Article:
A short film produced by a radical environmental group blew up in its face this week – because they somehow failed to consider that viewers would be neither amused nor motivated by the sight of exploding schoolchildren. 10:10 is an environmental group based in the United Kingdom that wants everyone in the developed world to reduce their carbon emissions by 10 per cent by the end of 2010. Toward that end, “Four Weddings and Funeral” writer Richard Curtis and music video and commercial director Dougal Wilson teamed up to film a four minute video entitled “No Pressure.” It’s a graphic, disgusting exercise in bad taste, but if you would like to see just how far environmental zealots are willing to go to make their dubious points, you can watch the video here.
For those who don’t care for blood and gore, here’s the synopsis: A school teacher, a business mogul, and some soccer players urge their on-screen compatriots to get on board with 10:10’s planet-saving carbon reduction program. “No pressure,” each environmental champion says, echoing the tag-line of the film that its producers find oh-so-ironic. That punch line, such as it is, is delivered and then, inevitably, a dissenter or two refuses to take the pledge. At that point, our heroes push a large red button which causes the stubborn miscreants to be blown to bits with as much blood and gore as 10:10 could fit on the screen, never to offend mother earth again. This is what passes as humor among global warming zealots.
“Many people found the resulting film extremely funny, but unfortunately some didn’t and 10:10 would like to apologize to everybody who was offended by the film,” 10:10 representatives said in a statement. It’s hard to understand what could possibly be funny about blowing people up who don’t buy into your fantasy. But, given that the first two offenders who meet explosive justice are an adolescent boy and girl in the middle of a classroom – executed by their teacher no less – the notion that any sane person could find humor in this abhorrent video defies comprehension.
Bowing to global outrage, 10:10 pulled the video from their website and the organization’s director, Eugene Harvey, issued an apology of sorts. “This media coverage for this film was not the kind of publicity we wanted for the cause of saving the climate, nor for 10:10, and we certainly didn’t mean to do anything to distract from all the efforts of those in other organisations who are working so hard to secure effective action on climate change,” he said. Nowhere in his statement did Harvey apologize for offending the public or for sending a grossly twisted message. His overriding concern was rather that “No Pressure” might be a distraction and thus get in the way of the important work that 10:10 and the well-heeled charitable foundations that support it are doing.
It should also be noted that 10:10 has made no effort to pull the video from YouTube or to prevent the public from sharing “No Pressure” around the Internet. It’s the kind of film that appeals to those keeping the “Jackass” film enterprise in business, and the activists at 10:10 surely know that. They can distance themselves from the video in public statements, but “No Pressure” is out there now and there’s no taking it back in this information age. It’s easy to imagine the powers-that-be at 10:10 exchanging high-fives galore. They’ve gotten a huge helping of the dish that every environmental group is starving for: world-wide attention. They’ve produced a viral video that has been, and will continue to be, viewed by millions. A pseudo-apology is a small price to pay for that kind of publicity.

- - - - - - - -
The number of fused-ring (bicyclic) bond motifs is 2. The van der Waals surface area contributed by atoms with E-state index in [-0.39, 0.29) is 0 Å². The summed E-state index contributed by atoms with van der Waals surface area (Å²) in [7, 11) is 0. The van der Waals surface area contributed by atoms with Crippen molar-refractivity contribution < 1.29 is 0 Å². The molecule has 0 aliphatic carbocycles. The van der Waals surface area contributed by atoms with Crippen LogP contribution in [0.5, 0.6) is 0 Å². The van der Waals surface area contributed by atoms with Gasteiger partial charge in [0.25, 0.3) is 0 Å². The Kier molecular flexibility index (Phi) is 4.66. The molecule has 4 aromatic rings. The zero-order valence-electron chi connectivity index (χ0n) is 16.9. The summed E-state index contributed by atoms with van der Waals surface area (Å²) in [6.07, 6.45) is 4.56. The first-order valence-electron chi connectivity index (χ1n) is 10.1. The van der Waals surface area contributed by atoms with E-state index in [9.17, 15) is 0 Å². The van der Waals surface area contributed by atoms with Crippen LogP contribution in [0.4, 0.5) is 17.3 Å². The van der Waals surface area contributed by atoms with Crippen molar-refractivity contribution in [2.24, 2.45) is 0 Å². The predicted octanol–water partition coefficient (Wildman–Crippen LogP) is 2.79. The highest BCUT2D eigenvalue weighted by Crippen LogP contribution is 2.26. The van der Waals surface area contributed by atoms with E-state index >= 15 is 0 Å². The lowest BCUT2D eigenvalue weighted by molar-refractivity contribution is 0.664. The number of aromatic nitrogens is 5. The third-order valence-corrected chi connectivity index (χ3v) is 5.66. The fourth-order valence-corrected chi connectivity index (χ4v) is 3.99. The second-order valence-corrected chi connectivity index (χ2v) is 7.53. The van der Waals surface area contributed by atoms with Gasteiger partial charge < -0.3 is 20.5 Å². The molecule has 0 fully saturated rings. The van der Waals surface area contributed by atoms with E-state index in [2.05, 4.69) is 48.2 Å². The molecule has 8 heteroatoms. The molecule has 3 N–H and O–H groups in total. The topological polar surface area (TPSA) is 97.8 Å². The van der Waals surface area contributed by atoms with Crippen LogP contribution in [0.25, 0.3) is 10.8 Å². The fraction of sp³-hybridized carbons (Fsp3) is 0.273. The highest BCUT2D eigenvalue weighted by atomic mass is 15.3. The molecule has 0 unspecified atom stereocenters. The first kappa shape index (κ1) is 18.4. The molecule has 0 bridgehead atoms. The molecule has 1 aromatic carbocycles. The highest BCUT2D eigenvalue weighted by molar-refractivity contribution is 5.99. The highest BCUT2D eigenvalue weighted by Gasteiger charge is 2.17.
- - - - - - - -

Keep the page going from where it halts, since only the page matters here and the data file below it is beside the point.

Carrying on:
The more telling response by 10:10 came from the organization’s founder in an interview with the Daily Telegraph shortly after the controversial video went viral. “We ‘killed’ five people to make No Pressure – a mere blip compared to the 300,000 real people who now die each year from climate change,” Franny Armstrong said.
In truth, the 300,000 corpses that supposedly fall to the grim reaper of climate change each year are about as theoretical as one can get. That number is generated by statisticians in the employ of the climate change industry who are paid to attribute particular droughts and floods to the horrors of man-made carbon dioxide, while steadfastly ignoring natural climate fluctuations. Imagine what would have happened if another group – an organization that could directly attribute actual deaths to actual acts – had made such a video. It is an indisputable fact that Muslim jihadists kill thousands of people each year. So, following Franny Armstrong’s logic, it would be entirely apropos for an Israeli filmmaker to produce a video featuring a few dozen young Muslims in a classroom with their teacher asking them to take a pledge to renounce violence. And, when a couple of them refuse to do so, there would be nothing at all wrong with that teacher pushing her magic button and blowing the stubborn pair to bloody bits. No pressure right? No pressure at all.
10:10’s “No Pressure” video is a chilling, all-too-honest peek inside the mind of today’s radical environmentalist. They are so utterly convinced that the world is in crisis and that they alone hold the key to solving that crisis that no tactic, no matter how reprehensible, is off limits. For all intents and purposes “No Pressure” was the world’s first environmental snuff film. As the champions of climate change grow ever more desperate to force their agenda down the throats of an increasingly skeptical world, it’s unlikely to be the last.